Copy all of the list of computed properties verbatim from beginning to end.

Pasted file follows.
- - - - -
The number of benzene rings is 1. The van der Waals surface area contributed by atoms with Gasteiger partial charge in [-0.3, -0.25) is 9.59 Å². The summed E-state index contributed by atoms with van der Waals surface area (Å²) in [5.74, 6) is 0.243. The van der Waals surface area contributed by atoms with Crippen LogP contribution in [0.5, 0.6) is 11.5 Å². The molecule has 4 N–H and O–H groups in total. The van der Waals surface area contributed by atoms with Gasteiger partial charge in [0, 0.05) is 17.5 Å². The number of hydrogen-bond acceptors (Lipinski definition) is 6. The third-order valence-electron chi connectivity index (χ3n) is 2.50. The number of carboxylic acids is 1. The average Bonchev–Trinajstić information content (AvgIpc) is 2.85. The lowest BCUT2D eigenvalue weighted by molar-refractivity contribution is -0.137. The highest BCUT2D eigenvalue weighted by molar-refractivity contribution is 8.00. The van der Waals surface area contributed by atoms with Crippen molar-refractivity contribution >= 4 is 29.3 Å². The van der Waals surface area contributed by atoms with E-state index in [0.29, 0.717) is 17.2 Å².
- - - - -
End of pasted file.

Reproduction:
The number of benzene rings is 1. The van der Waals surface area contributed by atoms with Gasteiger partial charge in [-0.3, -0.25) is 9.59 Å². The summed E-state index contributed by atoms with van der Waals surface area (Å²) in [5.74, 6) is 0.243. The van der Waals surface area contributed by atoms with Crippen LogP contribution in [0.5, 0.6) is 11.5 Å². The molecule has 4 N–H and O–H groups in total. The van der Waals surface area contributed by atoms with Gasteiger partial charge in [0, 0.05) is 17.5 Å². The number of hydrogen-bond acceptors (Lipinski definition) is 6. The third-order valence-electron chi connectivity index (χ3n) is 2.50. The number of carboxylic acids is 1. The average Bonchev–Trinajstić information content (AvgIpc) is 2.85. The lowest BCUT2D eigenvalue weighted by molar-refractivity contribution is -0.137. The highest BCUT2D eigenvalue weighted by molar-refractivity contribution is 8.00. The van der Waals surface area contributed by atoms with Crippen molar-refractivity contribution >= 4 is 29.3 Å². The van der Waals surface area contributed by atoms with E-state index in [0.29, 0.717) is 17.2 Å².